Trivia: Molybdenum disulfide also is used as a vacuum lubricant/anti-seizing agent (its use is critical if you have metal-on-metal contact if the metals are the same); it’s similar in effect to graphite, but has a vary low vapor pressure. There’s also the fun of it being very messy — it’ll be all over you in a flash, like a toddler playing in mud.
“Any software that can help profile people while keeping their identities anonymous is fantastic,” said Uché Okonkwo, executive director of consultant Luxe Corp. It “could really enhance the shopping experience, the product assortment, and help brands better understand their customers.”
While some stores deploy similar technology to watch shoppers from overhead security cameras, the EyeSee provides better data because it stands at eye level and invites customer attention, Almax contends.
A few interesting peripheral observations about the concern that customers are being profiled and whether that constitutes an invasion of privacy. I think it’s similar to resistance to the photo-radar and red-light cameras I’ve seen here in the US: for some reason, when a person does it it’s acceptable but when a camera is involved, it becomes objectionable. People can observe you in stores, and it’s not like this information is private — anyone can estimate your age group, determine your gender (unless you’re Pat) and make a guess as to your racial makeup. (Though if you knew the greeter at the store was doing that and recording it, you’d probably find it to be creepy). So I wonder if there will be any formal objections, or if it will fall under the rubric of “irksome technology” mentioned at the end of the article.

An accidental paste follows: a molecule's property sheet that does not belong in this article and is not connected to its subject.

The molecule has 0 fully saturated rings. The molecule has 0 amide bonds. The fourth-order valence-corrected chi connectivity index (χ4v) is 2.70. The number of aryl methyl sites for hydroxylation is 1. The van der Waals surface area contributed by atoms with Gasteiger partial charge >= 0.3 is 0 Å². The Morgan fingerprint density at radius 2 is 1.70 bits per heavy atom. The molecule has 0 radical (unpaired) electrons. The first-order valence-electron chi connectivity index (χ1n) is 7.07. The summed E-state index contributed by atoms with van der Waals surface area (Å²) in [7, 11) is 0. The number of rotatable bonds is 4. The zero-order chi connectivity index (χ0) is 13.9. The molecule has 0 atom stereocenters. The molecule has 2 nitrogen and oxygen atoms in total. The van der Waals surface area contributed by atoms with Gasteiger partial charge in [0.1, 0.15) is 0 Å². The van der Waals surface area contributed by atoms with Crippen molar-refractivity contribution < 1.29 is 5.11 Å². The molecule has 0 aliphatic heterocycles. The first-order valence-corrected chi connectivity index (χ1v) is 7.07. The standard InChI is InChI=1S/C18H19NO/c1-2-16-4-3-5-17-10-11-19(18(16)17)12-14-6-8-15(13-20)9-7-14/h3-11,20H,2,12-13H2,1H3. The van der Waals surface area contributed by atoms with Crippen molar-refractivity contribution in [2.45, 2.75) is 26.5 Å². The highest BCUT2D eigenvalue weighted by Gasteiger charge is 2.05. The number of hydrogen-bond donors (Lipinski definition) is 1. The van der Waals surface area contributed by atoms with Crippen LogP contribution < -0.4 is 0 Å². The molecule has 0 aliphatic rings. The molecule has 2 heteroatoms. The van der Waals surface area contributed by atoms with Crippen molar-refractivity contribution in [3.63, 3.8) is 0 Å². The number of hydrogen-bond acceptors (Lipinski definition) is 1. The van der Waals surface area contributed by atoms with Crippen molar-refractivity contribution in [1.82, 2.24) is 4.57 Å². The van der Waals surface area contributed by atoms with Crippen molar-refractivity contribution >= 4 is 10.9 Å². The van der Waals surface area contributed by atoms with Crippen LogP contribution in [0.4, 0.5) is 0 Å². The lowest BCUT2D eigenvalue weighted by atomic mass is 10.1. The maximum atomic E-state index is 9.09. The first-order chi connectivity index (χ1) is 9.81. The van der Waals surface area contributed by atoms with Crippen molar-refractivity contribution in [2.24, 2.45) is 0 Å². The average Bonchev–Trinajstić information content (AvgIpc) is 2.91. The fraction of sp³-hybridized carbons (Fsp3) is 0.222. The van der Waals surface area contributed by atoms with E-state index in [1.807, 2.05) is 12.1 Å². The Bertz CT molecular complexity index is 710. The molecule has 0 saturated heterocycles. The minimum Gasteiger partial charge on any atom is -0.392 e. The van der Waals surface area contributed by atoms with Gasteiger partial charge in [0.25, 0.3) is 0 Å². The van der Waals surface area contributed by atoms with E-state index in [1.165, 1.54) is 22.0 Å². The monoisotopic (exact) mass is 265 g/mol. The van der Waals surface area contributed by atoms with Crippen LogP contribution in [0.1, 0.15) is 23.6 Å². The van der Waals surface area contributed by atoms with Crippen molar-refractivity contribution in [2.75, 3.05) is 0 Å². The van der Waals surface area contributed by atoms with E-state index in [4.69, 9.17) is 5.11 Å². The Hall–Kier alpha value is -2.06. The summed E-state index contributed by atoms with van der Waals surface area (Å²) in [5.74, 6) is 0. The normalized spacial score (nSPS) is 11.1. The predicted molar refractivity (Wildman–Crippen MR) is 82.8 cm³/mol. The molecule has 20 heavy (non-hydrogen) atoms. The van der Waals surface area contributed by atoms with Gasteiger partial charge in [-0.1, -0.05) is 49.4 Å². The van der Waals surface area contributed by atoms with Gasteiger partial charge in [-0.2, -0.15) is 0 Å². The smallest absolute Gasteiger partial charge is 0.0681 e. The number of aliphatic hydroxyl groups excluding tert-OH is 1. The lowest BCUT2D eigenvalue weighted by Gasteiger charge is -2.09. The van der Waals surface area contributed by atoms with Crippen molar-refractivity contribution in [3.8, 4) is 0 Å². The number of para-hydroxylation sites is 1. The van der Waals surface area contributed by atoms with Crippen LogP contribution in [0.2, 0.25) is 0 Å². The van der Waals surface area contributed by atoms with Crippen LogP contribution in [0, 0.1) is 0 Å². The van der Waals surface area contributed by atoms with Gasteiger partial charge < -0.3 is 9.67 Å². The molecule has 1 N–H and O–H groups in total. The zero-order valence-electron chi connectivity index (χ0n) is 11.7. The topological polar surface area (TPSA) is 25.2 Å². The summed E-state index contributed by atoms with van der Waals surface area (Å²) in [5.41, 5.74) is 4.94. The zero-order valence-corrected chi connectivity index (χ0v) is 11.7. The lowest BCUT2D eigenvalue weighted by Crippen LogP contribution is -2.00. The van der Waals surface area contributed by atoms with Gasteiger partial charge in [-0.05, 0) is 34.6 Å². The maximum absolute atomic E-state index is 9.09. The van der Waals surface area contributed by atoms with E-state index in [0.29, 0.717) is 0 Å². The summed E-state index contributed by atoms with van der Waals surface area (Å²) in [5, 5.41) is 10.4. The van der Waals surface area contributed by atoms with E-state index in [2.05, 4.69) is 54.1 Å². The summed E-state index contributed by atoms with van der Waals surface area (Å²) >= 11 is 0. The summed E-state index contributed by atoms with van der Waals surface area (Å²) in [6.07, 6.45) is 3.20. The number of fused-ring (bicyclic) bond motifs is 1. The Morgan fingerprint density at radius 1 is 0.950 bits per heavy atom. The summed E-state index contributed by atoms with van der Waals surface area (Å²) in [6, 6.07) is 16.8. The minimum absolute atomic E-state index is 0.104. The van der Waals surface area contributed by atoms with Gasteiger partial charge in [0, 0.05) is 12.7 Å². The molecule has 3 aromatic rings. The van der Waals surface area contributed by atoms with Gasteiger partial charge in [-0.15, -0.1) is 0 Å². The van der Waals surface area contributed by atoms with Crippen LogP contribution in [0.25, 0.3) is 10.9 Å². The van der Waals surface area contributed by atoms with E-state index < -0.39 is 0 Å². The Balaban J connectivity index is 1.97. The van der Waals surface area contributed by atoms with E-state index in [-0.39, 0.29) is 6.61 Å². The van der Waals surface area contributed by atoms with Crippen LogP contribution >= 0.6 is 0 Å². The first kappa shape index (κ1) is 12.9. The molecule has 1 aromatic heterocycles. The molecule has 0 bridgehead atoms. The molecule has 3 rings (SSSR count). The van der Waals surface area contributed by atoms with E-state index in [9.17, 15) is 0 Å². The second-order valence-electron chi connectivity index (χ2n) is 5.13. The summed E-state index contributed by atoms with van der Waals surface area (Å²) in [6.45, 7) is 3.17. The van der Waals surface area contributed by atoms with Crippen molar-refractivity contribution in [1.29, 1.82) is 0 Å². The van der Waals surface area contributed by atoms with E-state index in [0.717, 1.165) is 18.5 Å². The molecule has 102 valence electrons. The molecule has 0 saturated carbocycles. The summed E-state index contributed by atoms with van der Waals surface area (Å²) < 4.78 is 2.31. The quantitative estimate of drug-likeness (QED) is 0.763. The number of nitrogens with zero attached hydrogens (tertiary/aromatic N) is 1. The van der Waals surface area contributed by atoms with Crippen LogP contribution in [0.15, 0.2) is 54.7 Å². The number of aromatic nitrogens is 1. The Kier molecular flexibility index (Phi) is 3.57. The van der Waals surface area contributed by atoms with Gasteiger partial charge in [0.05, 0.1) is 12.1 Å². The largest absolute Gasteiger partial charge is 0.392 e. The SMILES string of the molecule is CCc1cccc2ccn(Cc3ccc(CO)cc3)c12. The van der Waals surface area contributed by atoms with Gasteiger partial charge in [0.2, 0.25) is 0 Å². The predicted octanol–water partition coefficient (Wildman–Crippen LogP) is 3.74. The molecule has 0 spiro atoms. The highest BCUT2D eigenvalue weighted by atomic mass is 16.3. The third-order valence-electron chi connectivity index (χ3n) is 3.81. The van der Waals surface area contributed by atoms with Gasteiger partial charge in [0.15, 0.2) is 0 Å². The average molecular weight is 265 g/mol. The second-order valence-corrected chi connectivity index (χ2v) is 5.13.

I started designing my own origami models while I was at university, with my first Star Wars model a simple X-Wing from the classic frog base, and once I found my niche, I never looked back.
I like action figures. I have a small collection of them. I’ve noticed that you can buy Albert Einstein figures, Nikola Tesla bobble-heads and The Simpsons even brought out a Stephen Hawking figure based on his appearance in an episode. However, I thought it’d be really cool if there was an entire series of them, based on all of the people who’ve contributed to our understanding of the world and the universe it sits in.
The figures are all based on Star Trek: TNG and Star Trek: DS9 figures (primarily Odo from DS9, and Picard as Dixon Hill from TNG), and have been heavily modified in Photoshop using Liquify and a great deal of digital painting. Unfortunately, the figures aren’t real. I wish they were.
Rubio’s statement sounds to me to be standard politico-speak — trying not to say anything that might offend his base. It’s possible he knew the answer (bucking the trend, as it were); to state it would be troubling to those who think the answer can be expressed in five digits or fewer. But probably not, given the general state of things and his disconnect between science and the economy:
I got a chill when I read Rubio’s statements, “I think it has nothing to do with the gross domestic product or economic growth of the United States. I think the age of the universe has zero to do with how our economy is going to grow.”
Perhaps Senator Rubio is unaware that science—and its sisters engineering and technology— are actually the very foundation of our country’s economy? All of our industry, all of our technology, everything that keeps our country functioning at all can be traced back to scientific research and a scientific understanding of the Universe.